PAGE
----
In another words, my original argument may not apply to you PERSONALLY.

    Yes, my job search was different than many. Yes, I had the flexibility to just pack up and move. However, as Raf suggested, when many people (NOT ANY OF YOU PERSONALLY) start reaching 18-24 months of unemployment, I think more need to start re-evaluating where they are. Yes, there are a bunch of unemployed people in this country with a high school education (so those people should get off their butt and get a college diploma or at least some advanced training). I have also seen plenty of people on cyburbia and land8lounge fresh out of school doing zilch in terms of actively looking (I am not naming any names). I agree that the hypercompetition for ANYTHING has a darwinist streak: that's just the reality. The job search is a numbers game, don't take it personally, and have a backup plan firmly in place.

    I am not cold, inhumane, or heartless as some of you think. I have known many of you for a few years on here, and I am very disappointed that some of you would label me as such. The original post may not have been worded as delicately as some of you demand, but that is no reason to fy off the handle! As PDO for my APA chapter I am expanding my professional development committee to meet the career needs of ALL planners and students(not just AICP) through many different tools (establishing a mentorship program, mock interview sessions, resume/cover letter/portfolio review, etc) throughout the year. Previous PDOs in my chapter have never explored this. No, I am not asking you to follow in my footsteps. Sometimes, I think it's just as important to understand who wrote something as what was written. If I wrote posts for the sake of reeking havoc, I would have been banned a long time ago.
    Last edited by nrschmid; 16 Jun 2010 at 5:07 PM.
    "This is great, honey. What's the crunchy stuff?"
    "M&Ms. I ran out of paprika."

    Family Guy

  3. #28
    Cyburbian wahday's avatar
    Registered
    May 2005
    Location
    New Town
    Posts
    3,968
    I started thinking, as postings here have made speculations about who exactly is unemployed, about what the demographics of this recession look like.

    I found this interesting op-ed piece from the NYTimes dated a year ago. Here are some things it stated which I think have a bearing on this discussion:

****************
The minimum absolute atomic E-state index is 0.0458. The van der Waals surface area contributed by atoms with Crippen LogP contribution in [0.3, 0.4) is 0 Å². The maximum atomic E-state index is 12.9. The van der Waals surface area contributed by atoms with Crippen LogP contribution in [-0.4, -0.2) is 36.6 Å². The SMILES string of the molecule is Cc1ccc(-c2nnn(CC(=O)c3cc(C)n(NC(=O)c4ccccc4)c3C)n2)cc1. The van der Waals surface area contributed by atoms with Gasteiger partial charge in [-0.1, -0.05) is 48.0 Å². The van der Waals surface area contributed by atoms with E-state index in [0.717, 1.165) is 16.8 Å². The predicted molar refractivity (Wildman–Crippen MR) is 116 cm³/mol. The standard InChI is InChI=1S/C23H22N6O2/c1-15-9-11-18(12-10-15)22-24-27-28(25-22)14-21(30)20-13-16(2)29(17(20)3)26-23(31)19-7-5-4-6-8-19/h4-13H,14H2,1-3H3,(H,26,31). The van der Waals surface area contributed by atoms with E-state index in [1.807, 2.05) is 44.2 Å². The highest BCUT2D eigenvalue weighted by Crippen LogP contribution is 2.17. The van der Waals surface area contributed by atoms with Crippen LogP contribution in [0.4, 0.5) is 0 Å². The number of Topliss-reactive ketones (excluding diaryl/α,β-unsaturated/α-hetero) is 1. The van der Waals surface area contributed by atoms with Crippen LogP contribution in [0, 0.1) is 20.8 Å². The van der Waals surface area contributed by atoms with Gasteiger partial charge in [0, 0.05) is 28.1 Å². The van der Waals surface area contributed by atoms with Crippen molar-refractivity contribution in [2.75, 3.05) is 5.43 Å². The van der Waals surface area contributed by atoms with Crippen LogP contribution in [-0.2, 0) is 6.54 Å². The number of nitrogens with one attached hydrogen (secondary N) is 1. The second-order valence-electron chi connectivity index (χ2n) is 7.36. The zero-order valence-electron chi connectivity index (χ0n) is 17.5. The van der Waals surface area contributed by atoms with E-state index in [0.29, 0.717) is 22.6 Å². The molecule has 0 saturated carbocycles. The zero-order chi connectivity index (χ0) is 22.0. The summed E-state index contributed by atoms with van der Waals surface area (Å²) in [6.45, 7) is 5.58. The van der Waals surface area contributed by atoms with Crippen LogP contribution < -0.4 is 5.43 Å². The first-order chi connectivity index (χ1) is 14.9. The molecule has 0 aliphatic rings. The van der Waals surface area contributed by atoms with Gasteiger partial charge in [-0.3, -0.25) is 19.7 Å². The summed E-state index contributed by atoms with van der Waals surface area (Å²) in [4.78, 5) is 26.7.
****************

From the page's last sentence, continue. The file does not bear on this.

Three-quarters of the workers let go over the past year were permanently displaced, as opposed to temporarily laid off. They won’t be going back to their jobs when economic conditions improve. And many of those who were permanently displaced were in fields like construction and manufacturing in which the odds of finding work, even after a recovery takes hold, are not good.

    Another startling aspect of this economic downturn is the toll it has taken on men, especially young men. Men accounted for nearly 80 percent of the loss in employment in this recession. As the labor market center reported, “The unemployment rate for males in April 2009 was 10 percent, versus only 7.2 percent for women, the largest absolute and relative gender gap in unemployment rates in the post-World War II period.”

    Workers under 30 have sustained nearly half the net job losses since November 2007.

    This is not a recipe for a strong economic recovery once the recession officially ends, or for a healthy society. Young males, especially, are being clobbered at an age when, typically, they would be thinking about getting married, setting up new households and starting families. Moreover, work habits and experience developed in one’s 20s often establish the foundation for decades of employment and earnings.
    It also occurs to me that with an economy whose health is often measured in relation to consumer spending, how difficult recovery will be. So many are saving, not spending, or out of work with no cash to spend to begin with. With lower spending, companies suffer and ostensibly lay off more people. And round and round we go.

    Add to that the large number of people in the construction trade alone who are out of work. Many of these are skilled workers with a shrinking market for what they do. Going back to school, getting retrained in some area where there are jobs (and with 5 applicants for every job available, this is not a promising trend) also costs money and has no guarantee that they will be employed at the end of it all. Where will that money come from? College applications are at an all time high it was reported today, so even that field is getting crowded.

    Lastly, I had some thoughts on mobility and work and the challenges people face looking for work. If a worker with a family loses a job, they may rely on extended family connections for help. We are seeing trends toward larger households with multiple generations, for example. If someone moves for a job, or even to look for work, that safety net of family is not as strong. There is no garage to move into or auntie's house to take the kids for dinner. It creates a challenging situation by placing the burden of family survival on fewer people, effectively reducing the social capital people have at their disposal. Not that someone should not move for a job, but I am just trying to articulate some of the complications that folks face in considering doing so.